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Comment: Not true at all (Score 1, Insightful) 318

What makes people ignore the homeless is the fact that there are hundreds if not thousands of them roaming the streets of major (and not so major) cities. When I was in Regina, you couldn't walk 4 blocks without being accosted with demands for money, cigarettes, etc.

After a year or so of living there I used to just give them the finger and keep walking. It's not that I'm heartless -- I just don't care to be badgered everywhere I go when these lazy fucks could go on welfare and be housed like anyone else. Aside from that, I'm on disability -- I have no more money to spare than someone on welfare after I pay for my meds. Adding to that, I'd actually stopped to talk to and gotten to know a few of them, and found most of them were *on* welfare and did their begging to pay for booze and drugs, not because they needed the money to survive.

Sympathy. You'll find it between "shit" and "syphilis".

Comment: Thank you, but no (Score 2) 687

by msobkow (#46742149) Attached to: The GNOME Foundation Is Running Out of Money

Gnome has become an abysmal piece of drek not worth the effort of spitting on. The only reason I ever use it is because some configuration options for various distros are only released for the Gnome desktops on those distros. I use KDE day to day, with the sole exception of the Rhythmbox music player (which itself is just a "lesser of evils" choice -- every Linux music player I've tried sucks in some way or other.)

Gnome 2 was usable. I liked Gnome 2. I would have happily stuck with Gnome 2 and reasonable enhancements to it.

But nooooooo, the development team for the Gnome project knew "better" than everyone else how a computer should operate. They totally screwed the power user with Gnome 3, creating an unholy abortion that doesn't work well with mouse and keyboard and doesn't work well with a touchscreen. It is the worst of "both worlds", and even implements a number of widget metaphors that testing showed people didn't like as far back as 1990.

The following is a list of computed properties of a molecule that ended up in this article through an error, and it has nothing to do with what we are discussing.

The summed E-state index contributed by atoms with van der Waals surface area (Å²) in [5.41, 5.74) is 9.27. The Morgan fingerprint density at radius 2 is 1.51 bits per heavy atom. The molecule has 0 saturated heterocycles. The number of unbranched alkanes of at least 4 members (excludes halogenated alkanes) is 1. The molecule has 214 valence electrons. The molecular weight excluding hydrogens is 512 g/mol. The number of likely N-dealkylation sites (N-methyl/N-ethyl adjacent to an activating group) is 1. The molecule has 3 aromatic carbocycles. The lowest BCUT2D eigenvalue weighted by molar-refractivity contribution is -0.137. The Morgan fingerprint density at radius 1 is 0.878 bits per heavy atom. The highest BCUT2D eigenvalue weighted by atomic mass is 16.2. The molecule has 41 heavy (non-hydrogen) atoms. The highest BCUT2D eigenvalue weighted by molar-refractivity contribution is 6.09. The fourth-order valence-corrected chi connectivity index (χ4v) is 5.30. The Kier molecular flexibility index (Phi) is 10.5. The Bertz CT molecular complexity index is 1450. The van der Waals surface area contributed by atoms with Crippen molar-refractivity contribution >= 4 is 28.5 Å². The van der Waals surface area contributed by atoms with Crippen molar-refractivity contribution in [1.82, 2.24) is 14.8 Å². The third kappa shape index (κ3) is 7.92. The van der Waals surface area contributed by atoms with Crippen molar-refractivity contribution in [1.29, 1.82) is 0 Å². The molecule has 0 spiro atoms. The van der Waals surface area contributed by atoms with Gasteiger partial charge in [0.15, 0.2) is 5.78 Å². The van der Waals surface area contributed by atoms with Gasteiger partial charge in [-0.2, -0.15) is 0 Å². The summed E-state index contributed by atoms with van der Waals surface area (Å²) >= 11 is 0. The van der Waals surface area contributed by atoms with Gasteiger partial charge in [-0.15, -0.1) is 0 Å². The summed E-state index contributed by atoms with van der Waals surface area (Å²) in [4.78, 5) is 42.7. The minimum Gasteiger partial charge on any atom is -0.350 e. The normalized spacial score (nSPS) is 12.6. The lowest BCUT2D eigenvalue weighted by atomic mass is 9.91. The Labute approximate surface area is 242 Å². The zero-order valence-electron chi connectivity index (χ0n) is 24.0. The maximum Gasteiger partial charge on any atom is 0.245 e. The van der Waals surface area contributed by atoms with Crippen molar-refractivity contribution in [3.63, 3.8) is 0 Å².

The Gnome dev team is full of egotistical idiots, and I, for one, can't wait to see them all hit the curb.

The software is open source. If the project dies, the useful bits will be picked up and forked, and all the drek they've shoved down user's throats can wither away and die a horrible, painful, screaming death as far as I'm concerned.

Comment: Re:Will he still be an egomaniac? (Score 1) 193

by Phroggy (#46724379) Attached to: Stephen Colbert To Be Letterman's Successor

steven colbert doesn't even have an 'act' without his schtick.. and with or without it, he's gonna crash and burn, conan-style, in the big chair. i give it a year, tops, before someone else is brought in and colbert is chased back to cable.

He doesn't have an act, that you've seen. Have you ever seen him out of character? The man is brilliant, and I'm excited to see what he does with the new role.

Comment: Re:PCs aint expensive (Score 1, Informative) 451

by msobkow (#46719885) Attached to: Ask Slashdot: How To Start With Linux In the Workplace?

This.

The last company I worked for had some very seasoned Linux people, and shipped a half dozen Linux servers (pre-loaded with our software) a week. The developers ran Linux; the office staff ran Windows and OS/X.

We the developers had to tweak and fiddle with our boxes for a couple of days every single time the AD server was patched or updated. We never did find drivers for the colour printer. Only one scanner out of four would work for us.

We had to run Linux in order to do the development for the servers we shipped, because each developer's workstation was an in-development image of the server software.

But from an administration and overhead position, it was a freaking nightmare.

I run Debian at home on one box, and Windows 7 on a laptop. I don't have problems with it because all the hardware I own was specifically chosen for Linux compatability. I don't have AD problems because I just let the Windows box access read-only Samba mounts from the Linux box, and don't map my drives in reverse.

But there is no way in hell I would ever recommend a shift to Linux unless it was for the entire company and they were willing to bankroll the time and effort it would take to properly set up Linux-centric file and print services.

It's just not worth the pain.

Whatever you save in licensing and hardware upgrade costs will be eaten by tech support costs in six months when you're only doing a partial/small-scale migration such as is being described.

If a subordinate asks you a pertinent question, look at him as if he had lost his senses. When he looks down, paraphrase the question back at him.

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